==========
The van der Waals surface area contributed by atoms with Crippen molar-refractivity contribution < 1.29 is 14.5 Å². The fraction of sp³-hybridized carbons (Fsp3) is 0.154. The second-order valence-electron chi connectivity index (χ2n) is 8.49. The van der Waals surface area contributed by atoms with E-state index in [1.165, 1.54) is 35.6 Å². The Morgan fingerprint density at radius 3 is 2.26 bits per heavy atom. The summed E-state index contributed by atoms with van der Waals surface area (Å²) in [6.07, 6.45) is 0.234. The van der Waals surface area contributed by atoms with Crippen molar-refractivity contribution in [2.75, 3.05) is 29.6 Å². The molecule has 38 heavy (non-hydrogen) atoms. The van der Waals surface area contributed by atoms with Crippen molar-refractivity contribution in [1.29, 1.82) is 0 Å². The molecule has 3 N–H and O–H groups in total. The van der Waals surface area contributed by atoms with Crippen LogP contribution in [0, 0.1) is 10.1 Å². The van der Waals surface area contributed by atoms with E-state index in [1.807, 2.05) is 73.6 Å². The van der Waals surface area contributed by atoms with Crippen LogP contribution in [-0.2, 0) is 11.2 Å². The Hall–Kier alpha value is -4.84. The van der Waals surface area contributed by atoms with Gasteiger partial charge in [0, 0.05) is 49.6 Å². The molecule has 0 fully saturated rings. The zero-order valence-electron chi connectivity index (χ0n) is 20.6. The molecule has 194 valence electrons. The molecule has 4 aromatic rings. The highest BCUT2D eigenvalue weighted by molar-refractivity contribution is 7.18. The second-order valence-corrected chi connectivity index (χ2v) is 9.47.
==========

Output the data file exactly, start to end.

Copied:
The van der Waals surface area contributed by atoms with Crippen molar-refractivity contribution < 1.29 is 14.5 Å². The fraction of sp³-hybridized carbons (Fsp3) is 0.154. The second-order valence-electron chi connectivity index (χ2n) is 8.49. The van der Waals surface area contributed by atoms with E-state index in [1.165, 1.54) is 35.6 Å². The Morgan fingerprint density at radius 3 is 2.26 bits per heavy atom. The summed E-state index contributed by atoms with van der Waals surface area (Å²) in [6.07, 6.45) is 0.234. The van der Waals surface area contributed by atoms with Crippen molar-refractivity contribution in [2.75, 3.05) is 29.6 Å². The molecule has 38 heavy (non-hydrogen) atoms. The van der Waals surface area contributed by atoms with Crippen molar-refractivity contribution in [1.29, 1.82) is 0 Å². The molecule has 3 N–H and O–H groups in total. The van der Waals surface area contributed by atoms with Crippen LogP contribution in [0, 0.1) is 10.1 Å². The van der Waals surface area contributed by atoms with E-state index in [1.807, 2.05) is 73.6 Å². The van der Waals surface area contributed by atoms with Crippen LogP contribution in [-0.2, 0) is 11.2 Å². The Hall–Kier alpha value is -4.84. The van der Waals surface area contributed by atoms with Gasteiger partial charge in [0, 0.05) is 49.6 Å². The molecule has 0 fully saturated rings. The zero-order valence-electron chi connectivity index (χ0n) is 20.6. The molecule has 194 valence electrons. The molecule has 4 aromatic rings. The highest BCUT2D eigenvalue weighted by molar-refractivity contribution is 7.18. The second-order valence-corrected chi connectivity index (χ2v) is 9.47.